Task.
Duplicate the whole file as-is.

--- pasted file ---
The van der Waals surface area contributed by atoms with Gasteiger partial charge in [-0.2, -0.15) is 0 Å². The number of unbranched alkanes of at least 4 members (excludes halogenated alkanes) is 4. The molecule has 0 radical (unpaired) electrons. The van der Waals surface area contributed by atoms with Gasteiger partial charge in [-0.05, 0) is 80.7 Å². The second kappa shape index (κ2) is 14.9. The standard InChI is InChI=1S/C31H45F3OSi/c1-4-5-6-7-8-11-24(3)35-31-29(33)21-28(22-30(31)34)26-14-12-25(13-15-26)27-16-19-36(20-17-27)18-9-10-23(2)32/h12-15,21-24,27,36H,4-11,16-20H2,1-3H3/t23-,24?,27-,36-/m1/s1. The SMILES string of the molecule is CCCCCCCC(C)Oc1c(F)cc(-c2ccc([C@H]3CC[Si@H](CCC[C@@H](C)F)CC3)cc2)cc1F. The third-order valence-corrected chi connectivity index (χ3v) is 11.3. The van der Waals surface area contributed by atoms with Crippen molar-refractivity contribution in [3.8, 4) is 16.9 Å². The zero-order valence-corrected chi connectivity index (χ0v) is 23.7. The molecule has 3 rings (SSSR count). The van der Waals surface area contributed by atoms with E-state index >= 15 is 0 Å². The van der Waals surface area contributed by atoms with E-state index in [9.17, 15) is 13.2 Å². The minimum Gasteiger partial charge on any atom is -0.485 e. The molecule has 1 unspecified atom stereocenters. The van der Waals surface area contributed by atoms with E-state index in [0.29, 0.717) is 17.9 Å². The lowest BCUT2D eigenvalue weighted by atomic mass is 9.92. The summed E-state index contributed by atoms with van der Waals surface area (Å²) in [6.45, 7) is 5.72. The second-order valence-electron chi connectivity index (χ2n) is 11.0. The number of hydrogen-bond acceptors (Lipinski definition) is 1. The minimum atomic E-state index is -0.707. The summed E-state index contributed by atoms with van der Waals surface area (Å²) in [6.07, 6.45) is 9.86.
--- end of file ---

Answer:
The van der Waals surface area contributed by atoms with Gasteiger partial charge in [-0.2, -0.15) is 0 Å². The number of unbranched alkanes of at least 4 members (excludes halogenated alkanes) is 4. The molecule has 0 radical (unpaired) electrons. The van der Waals surface area contributed by atoms with Gasteiger partial charge in [-0.05, 0) is 80.7 Å². The second kappa shape index (κ2) is 14.9. The standard InChI is InChI=1S/C31H45F3OSi/c1-4-5-6-7-8-11-24(3)35-31-29(33)21-28(22-30(31)34)26-14-12-25(13-15-26)27-16-19-36(20-17-27)18-9-10-23(2)32/h12-15,21-24,27,36H,4-11,16-20H2,1-3H3/t23-,24?,27-,36-/m1/s1. The SMILES string of the molecule is CCCCCCCC(C)Oc1c(F)cc(-c2ccc([C@H]3CC[Si@H](CCC[C@@H](C)F)CC3)cc2)cc1F. The third-order valence-corrected chi connectivity index (χ3v) is 11.3. The van der Waals surface area contributed by atoms with Crippen molar-refractivity contribution in [3.8, 4) is 16.9 Å². The zero-order valence-corrected chi connectivity index (χ0v) is 23.7. The molecule has 3 rings (SSSR count). The van der Waals surface area contributed by atoms with E-state index >= 15 is 0 Å². The van der Waals surface area contributed by atoms with E-state index in [9.17, 15) is 13.2 Å². The minimum Gasteiger partial charge on any atom is -0.485 e. The molecule has 1 unspecified atom stereocenters. The van der Waals surface area contributed by atoms with E-state index in [0.29, 0.717) is 17.9 Å². The lowest BCUT2D eigenvalue weighted by atomic mass is 9.92. The summed E-state index contributed by atoms with van der Waals surface area (Å²) in [6.45, 7) is 5.72. The second-order valence-electron chi connectivity index (χ2n) is 11.0. The number of hydrogen-bond acceptors (Lipinski definition) is 1. The minimum atomic E-state index is -0.707. The summed E-state index contributed by atoms with van der Waals surface area (Å²) in [6.07, 6.45) is 9.86.